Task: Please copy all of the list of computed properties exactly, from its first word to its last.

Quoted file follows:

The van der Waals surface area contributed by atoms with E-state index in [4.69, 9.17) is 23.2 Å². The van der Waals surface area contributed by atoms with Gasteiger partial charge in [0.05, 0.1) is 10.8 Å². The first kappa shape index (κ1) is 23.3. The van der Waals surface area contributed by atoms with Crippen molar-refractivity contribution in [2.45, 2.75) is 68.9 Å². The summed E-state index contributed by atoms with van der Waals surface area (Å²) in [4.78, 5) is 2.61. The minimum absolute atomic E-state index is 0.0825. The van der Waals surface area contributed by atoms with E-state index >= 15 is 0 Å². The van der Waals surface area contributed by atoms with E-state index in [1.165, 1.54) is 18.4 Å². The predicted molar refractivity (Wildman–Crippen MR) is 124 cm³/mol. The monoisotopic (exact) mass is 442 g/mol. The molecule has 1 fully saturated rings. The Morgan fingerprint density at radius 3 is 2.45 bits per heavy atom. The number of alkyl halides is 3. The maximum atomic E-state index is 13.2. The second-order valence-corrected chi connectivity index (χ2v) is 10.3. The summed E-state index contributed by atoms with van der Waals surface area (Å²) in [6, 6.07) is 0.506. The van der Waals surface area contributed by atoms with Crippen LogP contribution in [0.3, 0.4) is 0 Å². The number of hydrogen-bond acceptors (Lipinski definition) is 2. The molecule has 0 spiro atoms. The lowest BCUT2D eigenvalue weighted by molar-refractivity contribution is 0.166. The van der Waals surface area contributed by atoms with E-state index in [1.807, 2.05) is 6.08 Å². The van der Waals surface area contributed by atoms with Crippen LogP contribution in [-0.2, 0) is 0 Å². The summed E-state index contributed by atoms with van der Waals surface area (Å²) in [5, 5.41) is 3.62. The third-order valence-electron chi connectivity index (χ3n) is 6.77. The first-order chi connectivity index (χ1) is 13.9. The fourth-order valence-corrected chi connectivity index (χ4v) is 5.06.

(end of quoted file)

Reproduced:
The van der Waals surface area contributed by atoms with E-state index in [4.69, 9.17) is 23.2 Å². The van der Waals surface area contributed by atoms with Gasteiger partial charge in [0.05, 0.1) is 10.8 Å². The first kappa shape index (κ1) is 23.3. The van der Waals surface area contributed by atoms with Crippen molar-refractivity contribution in [2.45, 2.75) is 68.9 Å². The summed E-state index contributed by atoms with van der Waals surface area (Å²) in [4.78, 5) is 2.61. The minimum absolute atomic E-state index is 0.0825. The van der Waals surface area contributed by atoms with E-state index >= 15 is 0 Å². The van der Waals surface area contributed by atoms with E-state index in [1.165, 1.54) is 18.4 Å². The predicted molar refractivity (Wildman–Crippen MR) is 124 cm³/mol. The monoisotopic (exact) mass is 442 g/mol. The molecule has 1 fully saturated rings. The Morgan fingerprint density at radius 3 is 2.45 bits per heavy atom. The number of alkyl halides is 3. The maximum atomic E-state index is 13.2. The second-order valence-corrected chi connectivity index (χ2v) is 10.3. The summed E-state index contributed by atoms with van der Waals surface area (Å²) in [6, 6.07) is 0.506. The van der Waals surface area contributed by atoms with Crippen LogP contribution in [0.3, 0.4) is 0 Å². The number of hydrogen-bond acceptors (Lipinski definition) is 2. The molecule has 0 spiro atoms. The lowest BCUT2D eigenvalue weighted by molar-refractivity contribution is 0.166. The van der Waals surface area contributed by atoms with E-state index in [1.807, 2.05) is 6.08 Å². The van der Waals surface area contributed by atoms with Crippen LogP contribution in [-0.2, 0) is 0 Å². The summed E-state index contributed by atoms with van der Waals surface area (Å²) in [5, 5.41) is 3.62. The third-order valence-electron chi connectivity index (χ3n) is 6.77. The first-order chi connectivity index (χ1) is 13.9. The fourth-order valence-corrected chi connectivity index (χ4v) is 5.06.